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Belgium

16 March 2020

Birds of Buzin — Common Goldeneye (Bucephala clangula)

Registered Mail Stamp

Belgium: Common Goldeneye (Bucephala clangula), 16 March 2020. Images from bpost.

Technical Specifications:

Theme: Stamp: The Golden Diver
Creation: Drawing André Buzin Layout Myriam Voz
Size of the stamps: 24.10mm x 28mm
Size of the tray: 72mm x 168mm
Leaflet layout: 10 x stamps
For notification of receipt of your registered mail
Use this AR stamp to add a receipt.
Paper: gummed white FSC
Perforation: 11 1/2
Printing Process: Offset
Issue date: March 16, 2020
Repro and printing: bpost Philately & Stamps Printing

The common goldeneye (Bucephala clangula) is a medium-sized sea duck of the genus Bucephala, the goldeneyes. Its closest relative is the similar Barrow’s goldeneye. The genus name is derived from the Ancient Greek boukephalos (“bullheaded”, from bous, “bull ” and kephale, “head”), a reference to the bulbous head shape of the bufflehead. The species name is derived from the Latin clangere (“to resound”).

Common goldeneyes are aggressive and territorial ducks, and have elaborate courtship displays.

Common Goldeneye (Bucephala clangula} adult male at Slottsskogen, Göteborg, Sweden on 28 March 2014.

Adult males ranges from 45–51 cm (18–20 in) and weigh approximately 1,000 g (2.2 lb), while females range from 40–50 cm (16–20 in) and weigh approximately 800 g (1.8 lb). The species is named for its golden-yellow eye. Adult males have a dark head with a greenish gloss and a circular white patch below the eye, a dark back and a white neck and belly. Adult females have a brown head and a mostly grey body. Their legs and feet are orange-yellow.

Their breeding habitat is the taiga. They are found in the lakes and rivers of boreal forests across Canada and the northern United States, Scandinavia, the Baltic States, and northern Russia. They are migratory and most winter in protected coastal waters or open inland waters at more temperate latitudes. Naturally, they nest in cavities in large trees, where they return year after year,[4] though they will readily use nest boxes as well.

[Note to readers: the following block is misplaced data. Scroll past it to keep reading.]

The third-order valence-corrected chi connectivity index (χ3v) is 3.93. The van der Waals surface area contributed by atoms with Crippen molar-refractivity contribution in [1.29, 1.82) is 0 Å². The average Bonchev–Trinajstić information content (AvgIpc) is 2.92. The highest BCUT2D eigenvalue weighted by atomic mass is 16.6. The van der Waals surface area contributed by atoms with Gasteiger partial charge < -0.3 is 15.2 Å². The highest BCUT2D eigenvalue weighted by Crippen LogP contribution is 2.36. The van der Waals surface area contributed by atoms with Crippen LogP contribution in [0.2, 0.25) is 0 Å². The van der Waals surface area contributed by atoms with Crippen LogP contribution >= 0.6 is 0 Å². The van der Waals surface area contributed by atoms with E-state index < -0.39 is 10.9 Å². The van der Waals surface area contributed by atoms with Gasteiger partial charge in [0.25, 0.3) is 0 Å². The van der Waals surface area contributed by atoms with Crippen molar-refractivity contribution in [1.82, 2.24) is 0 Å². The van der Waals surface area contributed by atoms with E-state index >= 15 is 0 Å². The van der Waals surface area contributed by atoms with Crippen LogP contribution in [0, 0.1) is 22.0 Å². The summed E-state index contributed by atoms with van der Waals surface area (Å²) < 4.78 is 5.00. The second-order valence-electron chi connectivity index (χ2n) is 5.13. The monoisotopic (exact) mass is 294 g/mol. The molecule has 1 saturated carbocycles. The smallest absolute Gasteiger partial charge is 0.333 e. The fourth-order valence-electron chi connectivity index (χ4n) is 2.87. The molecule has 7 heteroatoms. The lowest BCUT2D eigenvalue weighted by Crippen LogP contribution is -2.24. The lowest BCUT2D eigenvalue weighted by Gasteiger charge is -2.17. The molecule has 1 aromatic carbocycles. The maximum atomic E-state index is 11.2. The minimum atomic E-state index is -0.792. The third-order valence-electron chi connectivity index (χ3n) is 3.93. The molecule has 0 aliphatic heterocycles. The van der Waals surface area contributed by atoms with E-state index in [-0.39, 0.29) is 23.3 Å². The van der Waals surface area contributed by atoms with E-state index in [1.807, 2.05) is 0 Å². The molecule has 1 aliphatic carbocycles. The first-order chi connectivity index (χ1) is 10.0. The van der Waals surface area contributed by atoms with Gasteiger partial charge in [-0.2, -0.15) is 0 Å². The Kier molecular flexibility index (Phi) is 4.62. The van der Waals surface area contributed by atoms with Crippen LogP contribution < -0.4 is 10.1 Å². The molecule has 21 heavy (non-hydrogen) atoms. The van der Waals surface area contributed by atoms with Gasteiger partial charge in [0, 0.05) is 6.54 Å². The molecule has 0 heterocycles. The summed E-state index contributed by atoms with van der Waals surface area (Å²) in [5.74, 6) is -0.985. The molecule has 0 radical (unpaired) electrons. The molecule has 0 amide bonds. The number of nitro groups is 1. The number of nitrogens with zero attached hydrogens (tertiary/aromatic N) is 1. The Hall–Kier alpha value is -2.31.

Common Goldeneye (Bucephala clangula), female, Slottsskogen, Göteborg, Sweden, on 28 March 2014.

Natural tree cavities chosen for nest sites include those made by broken limbs and those made by large woodpeckers, specifically pileated woodpeckers or black woodpeckers. Average egg size is a breadth of 42.6–44.0 mm (1.68–1.73 in), a length of 58.1–60.6 mm (2.29–2.39 in) and a weight of 61.2–66.6 g (2.16–2.35 oz). The incubation period ranges from 28 to 32 days. The female does all the incubating and is abandoned by the male about 1 to 2 weeks into incubation. The young remain in the nest for about 24–36 hours. Brood parasitism is quite common with other common goldeneyes, and occurs less frequently with other duck species. The broods commonly start to mix with other females’ broods as they become more independent or are abandoned by their mothers. Goldeneye young have been known to be competitively killed by other goldeneye mothers, common loons and red-necked grebes. The young are capable of flight at 55–65 days of age.

Common goldeneyes are diving birds that forage underwater. Year-round, about 32% of their prey is crustaceans, 28% is aquatic insects and 10% is molluscs. Insects are the predominant prey while nesting and crustaceans are the predominant prey during migration and winter. Locally, fish eggs and aquatic plants can be important foods. They themselves may fall prey to various hawks, owls and eagles, while females and their broods have been preyed upon by bears (Ursus spp.), various weasels (Mustela spp.), mink (Mustela vison), raccoons (Procyon lotor) and even northern flickers (Colaptes auratus) and red squirrels (Tamiasciurus husonicus).

Pair of Common Goldeneyes (Bucephala clangula) at Lake Merritt in Oakland, California, on 6 February 2007.

The common goldeneye is one of the species to which the Agreement on the Conservation of African-Eurasian Migratory Waterbirds (AEWA) applies. Approximately 188,300 common goldeneyes were killed annually by duck hunters in North America during the 1970s, representing slightly less than 4% of the total waterfowl killed in Canada during that period, and less than 1% of the total waterfowl killed in the US. Both the breeding and winter habitat of these birds has been degraded by clearance and pollution. However, the common goldeneye in North America is known to derive short-term benefits from lake acidification.

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